On Monday it was three years since we relocated to Germany. I still remember the day we landed here: our airport shuttle dropped us in front of the house we had been allotted for our first month’s stay, and a young lady was waiting there to hand over the keys of a shining black Mercedes A Class standing next to her. I do not remember if she was blonde or brunette; all my attention was on the Mercedes, which, looking back, seems rather regrettable as the A Class is really a very ordinary car.
The house was an old, spooky one, and our apartment on the top floor had a nice view of the village: rooftops covered with snow, just like a painting.
About a fortnight later we shifted to an apartment we liked, and after three years the rooms we once considered spacious are now stuffed with belongings we hardly use but do not wish to part with.
The years have gone by in a hurry. Memories that remain are those of travel and people.
Of our drive through France, across the Pyrenees into Spain, ahead to the southern coast of Portugal and back: five thousand five hundred kilometers filled with kaleidoscopic variety.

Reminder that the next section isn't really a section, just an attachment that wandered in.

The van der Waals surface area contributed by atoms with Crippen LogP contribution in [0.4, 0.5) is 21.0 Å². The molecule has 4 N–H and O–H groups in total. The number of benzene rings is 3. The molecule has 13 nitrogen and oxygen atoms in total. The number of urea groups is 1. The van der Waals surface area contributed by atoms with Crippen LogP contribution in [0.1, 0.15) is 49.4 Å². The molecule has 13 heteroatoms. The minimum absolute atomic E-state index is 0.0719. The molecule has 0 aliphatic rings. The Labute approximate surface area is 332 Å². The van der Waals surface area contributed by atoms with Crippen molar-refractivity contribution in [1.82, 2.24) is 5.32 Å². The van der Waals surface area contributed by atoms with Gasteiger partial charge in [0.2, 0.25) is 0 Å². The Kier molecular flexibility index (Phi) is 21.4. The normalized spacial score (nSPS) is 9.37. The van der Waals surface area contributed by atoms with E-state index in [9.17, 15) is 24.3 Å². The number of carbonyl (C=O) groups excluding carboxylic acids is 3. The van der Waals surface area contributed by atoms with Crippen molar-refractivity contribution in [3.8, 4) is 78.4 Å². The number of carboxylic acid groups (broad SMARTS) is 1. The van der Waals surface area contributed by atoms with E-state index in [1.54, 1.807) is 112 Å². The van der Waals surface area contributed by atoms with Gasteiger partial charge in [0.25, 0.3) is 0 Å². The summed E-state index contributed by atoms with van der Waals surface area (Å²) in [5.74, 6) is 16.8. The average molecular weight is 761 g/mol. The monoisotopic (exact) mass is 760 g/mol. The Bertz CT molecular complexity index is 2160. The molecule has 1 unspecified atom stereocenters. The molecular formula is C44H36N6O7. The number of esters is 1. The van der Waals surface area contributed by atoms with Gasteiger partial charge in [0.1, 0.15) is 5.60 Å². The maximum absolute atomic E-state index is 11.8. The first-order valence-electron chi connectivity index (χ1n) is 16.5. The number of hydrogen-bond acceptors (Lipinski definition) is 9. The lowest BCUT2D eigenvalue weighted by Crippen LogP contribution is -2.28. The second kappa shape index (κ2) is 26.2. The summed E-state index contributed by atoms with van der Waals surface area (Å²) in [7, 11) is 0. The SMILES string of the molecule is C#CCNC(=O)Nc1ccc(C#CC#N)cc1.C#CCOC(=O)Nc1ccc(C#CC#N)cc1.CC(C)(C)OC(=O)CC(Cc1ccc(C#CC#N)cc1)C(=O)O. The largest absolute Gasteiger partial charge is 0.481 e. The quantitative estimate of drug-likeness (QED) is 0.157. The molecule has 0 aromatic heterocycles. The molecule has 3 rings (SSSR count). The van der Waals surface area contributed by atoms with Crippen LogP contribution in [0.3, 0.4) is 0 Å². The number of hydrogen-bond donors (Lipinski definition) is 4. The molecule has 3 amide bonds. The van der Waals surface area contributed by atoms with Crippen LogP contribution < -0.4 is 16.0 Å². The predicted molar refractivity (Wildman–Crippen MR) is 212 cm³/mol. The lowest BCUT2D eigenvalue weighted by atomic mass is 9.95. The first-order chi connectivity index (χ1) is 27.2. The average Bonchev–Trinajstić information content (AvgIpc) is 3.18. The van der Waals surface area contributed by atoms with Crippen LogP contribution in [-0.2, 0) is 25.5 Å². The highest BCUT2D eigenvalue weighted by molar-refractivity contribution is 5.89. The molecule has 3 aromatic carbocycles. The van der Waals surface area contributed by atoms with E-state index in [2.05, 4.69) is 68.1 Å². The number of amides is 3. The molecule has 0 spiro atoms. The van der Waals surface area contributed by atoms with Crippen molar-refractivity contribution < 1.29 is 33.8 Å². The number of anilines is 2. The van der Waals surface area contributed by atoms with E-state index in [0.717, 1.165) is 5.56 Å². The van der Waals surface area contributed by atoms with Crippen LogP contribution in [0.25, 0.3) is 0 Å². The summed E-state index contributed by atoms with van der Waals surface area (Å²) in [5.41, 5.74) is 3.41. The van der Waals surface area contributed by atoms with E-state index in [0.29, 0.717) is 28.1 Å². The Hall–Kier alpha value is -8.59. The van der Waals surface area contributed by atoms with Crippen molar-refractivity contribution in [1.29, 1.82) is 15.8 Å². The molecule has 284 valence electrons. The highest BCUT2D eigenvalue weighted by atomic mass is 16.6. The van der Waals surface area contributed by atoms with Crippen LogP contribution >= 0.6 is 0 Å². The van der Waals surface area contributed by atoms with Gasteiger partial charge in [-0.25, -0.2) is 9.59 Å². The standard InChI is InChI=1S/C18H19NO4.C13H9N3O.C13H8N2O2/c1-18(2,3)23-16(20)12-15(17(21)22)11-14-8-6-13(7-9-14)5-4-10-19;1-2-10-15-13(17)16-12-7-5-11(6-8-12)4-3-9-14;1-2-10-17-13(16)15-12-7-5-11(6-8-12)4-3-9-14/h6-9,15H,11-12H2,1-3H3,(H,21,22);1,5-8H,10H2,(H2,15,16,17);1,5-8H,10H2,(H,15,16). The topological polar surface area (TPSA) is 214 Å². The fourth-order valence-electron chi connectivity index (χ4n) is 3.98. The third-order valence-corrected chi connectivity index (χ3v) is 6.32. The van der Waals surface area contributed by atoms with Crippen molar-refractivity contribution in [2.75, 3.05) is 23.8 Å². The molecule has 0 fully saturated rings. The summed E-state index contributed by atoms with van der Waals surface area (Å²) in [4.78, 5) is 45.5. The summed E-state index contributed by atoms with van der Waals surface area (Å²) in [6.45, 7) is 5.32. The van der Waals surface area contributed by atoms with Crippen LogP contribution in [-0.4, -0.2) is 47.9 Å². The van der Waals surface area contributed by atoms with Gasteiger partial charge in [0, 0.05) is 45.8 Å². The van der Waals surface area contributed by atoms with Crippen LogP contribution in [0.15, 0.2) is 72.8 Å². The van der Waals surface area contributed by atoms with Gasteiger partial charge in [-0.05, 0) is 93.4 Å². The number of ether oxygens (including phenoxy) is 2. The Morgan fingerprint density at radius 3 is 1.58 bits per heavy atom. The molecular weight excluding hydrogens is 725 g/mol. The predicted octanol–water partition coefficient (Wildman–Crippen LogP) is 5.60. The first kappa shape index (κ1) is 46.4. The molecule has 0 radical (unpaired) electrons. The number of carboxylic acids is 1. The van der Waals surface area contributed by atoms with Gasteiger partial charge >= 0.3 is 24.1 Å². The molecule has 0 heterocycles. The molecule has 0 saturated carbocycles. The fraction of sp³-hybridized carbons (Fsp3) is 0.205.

Of the rolling meadows of Tuscany and the cluttered rooftops of Florence.
Of trying to ski in the slopes of the Swiss Alps, falling, getting up and falling again.
Of the gypsy dance in the square of Luxembourg, and the saxophone quartet in the tower of Belfort.
Of the timelessness felt in the Viennese coffeehouses.
Of the tinge of sun’s warmth in the middle of Zurich-see.
Of playing cards in the car in the middle of a long traffic jam.
Of hiking in Bernese Oberland, with rain on our heads and snow at our feet.
Of our neighbor who always spoke of his constipation or his sore throat when we greeted him with “How are you doing?”
Of another neighbor who spoke of his escape into West Germany from the East, smuggled across the border by a shepherd when he was a boy of 10.
Of yet another neighbor who told us she just came back from the friedhof, while we smiled gaily, unaware that friedhof meant cemetery.
Of the piano tuner’s magical skills.
Of the stranger, an English teacher, who drove us from the railway station to the spot in town we wished to visit.
Of Madhu’s commentaries during Hindi movies, and Bala’s amazing skills of negotiation while playing Siedler.
Of places and events revealed to us by Uta and Stefan.
Of the scrabble game at Mark and Venita’s.
Of places yet to visit, people yet to meet.